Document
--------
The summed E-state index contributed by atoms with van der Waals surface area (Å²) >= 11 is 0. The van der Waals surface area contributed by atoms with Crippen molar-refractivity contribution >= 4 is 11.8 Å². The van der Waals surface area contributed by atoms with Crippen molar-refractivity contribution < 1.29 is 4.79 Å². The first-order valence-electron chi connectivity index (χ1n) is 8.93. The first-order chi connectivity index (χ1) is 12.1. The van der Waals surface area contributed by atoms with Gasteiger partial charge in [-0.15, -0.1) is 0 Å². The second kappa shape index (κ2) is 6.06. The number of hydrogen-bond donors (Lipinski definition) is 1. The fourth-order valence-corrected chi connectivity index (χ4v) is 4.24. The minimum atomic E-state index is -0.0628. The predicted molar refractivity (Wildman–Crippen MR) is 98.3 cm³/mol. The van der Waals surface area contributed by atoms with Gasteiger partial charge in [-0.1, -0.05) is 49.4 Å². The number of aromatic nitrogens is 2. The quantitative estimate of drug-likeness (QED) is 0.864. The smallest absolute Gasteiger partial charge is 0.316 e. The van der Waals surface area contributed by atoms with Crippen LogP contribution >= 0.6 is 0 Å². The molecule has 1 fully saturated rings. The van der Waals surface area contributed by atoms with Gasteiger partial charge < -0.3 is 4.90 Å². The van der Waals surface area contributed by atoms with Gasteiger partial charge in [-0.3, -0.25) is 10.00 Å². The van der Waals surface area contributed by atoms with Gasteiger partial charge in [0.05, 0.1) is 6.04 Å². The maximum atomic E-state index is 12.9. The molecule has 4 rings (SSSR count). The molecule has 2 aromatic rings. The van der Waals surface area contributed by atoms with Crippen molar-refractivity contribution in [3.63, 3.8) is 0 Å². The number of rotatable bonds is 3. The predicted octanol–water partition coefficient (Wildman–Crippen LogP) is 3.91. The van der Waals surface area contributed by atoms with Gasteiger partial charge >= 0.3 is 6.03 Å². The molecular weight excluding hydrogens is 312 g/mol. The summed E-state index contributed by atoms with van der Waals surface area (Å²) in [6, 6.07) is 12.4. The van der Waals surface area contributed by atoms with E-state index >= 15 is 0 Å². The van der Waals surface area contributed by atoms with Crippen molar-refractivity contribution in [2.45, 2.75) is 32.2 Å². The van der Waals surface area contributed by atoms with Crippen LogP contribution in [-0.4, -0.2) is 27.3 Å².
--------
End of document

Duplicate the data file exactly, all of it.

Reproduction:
The summed E-state index contributed by atoms with van der Waals surface area (Å²) >= 11 is 0. The van der Waals surface area contributed by atoms with Crippen molar-refractivity contribution >= 4 is 11.8 Å². The van der Waals surface area contributed by atoms with Crippen molar-refractivity contribution < 1.29 is 4.79 Å². The first-order valence-electron chi connectivity index (χ1n) is 8.93. The first-order chi connectivity index (χ1) is 12.1. The van der Waals surface area contributed by atoms with Gasteiger partial charge in [-0.15, -0.1) is 0 Å². The second kappa shape index (κ2) is 6.06. The number of hydrogen-bond donors (Lipinski definition) is 1. The fourth-order valence-corrected chi connectivity index (χ4v) is 4.24. The minimum atomic E-state index is -0.0628. The predicted molar refractivity (Wildman–Crippen MR) is 98.3 cm³/mol. The van der Waals surface area contributed by atoms with Gasteiger partial charge in [-0.1, -0.05) is 49.4 Å². The number of aromatic nitrogens is 2. The quantitative estimate of drug-likeness (QED) is 0.864. The smallest absolute Gasteiger partial charge is 0.316 e. The van der Waals surface area contributed by atoms with Crippen LogP contribution >= 0.6 is 0 Å². The molecule has 1 fully saturated rings. The van der Waals surface area contributed by atoms with Gasteiger partial charge < -0.3 is 4.90 Å². The van der Waals surface area contributed by atoms with Gasteiger partial charge in [-0.3, -0.25) is 10.00 Å². The van der Waals surface area contributed by atoms with Gasteiger partial charge in [0.05, 0.1) is 6.04 Å². The maximum atomic E-state index is 12.9. The molecule has 4 rings (SSSR count). The molecule has 2 aromatic rings. The van der Waals surface area contributed by atoms with Crippen molar-refractivity contribution in [3.63, 3.8) is 0 Å². The number of rotatable bonds is 3. The predicted octanol–water partition coefficient (Wildman–Crippen LogP) is 3.91. The van der Waals surface area contributed by atoms with Gasteiger partial charge >= 0.3 is 6.03 Å². The molecular weight excluding hydrogens is 312 g/mol. The summed E-state index contributed by atoms with van der Waals surface area (Å²) in [6, 6.07) is 12.4. The van der Waals surface area contributed by atoms with E-state index >= 15 is 0 Å². The van der Waals surface area contributed by atoms with Crippen molar-refractivity contribution in [2.45, 2.75) is 32.2 Å². The van der Waals surface area contributed by atoms with Crippen LogP contribution in [-0.4, -0.2) is 27.3 Å².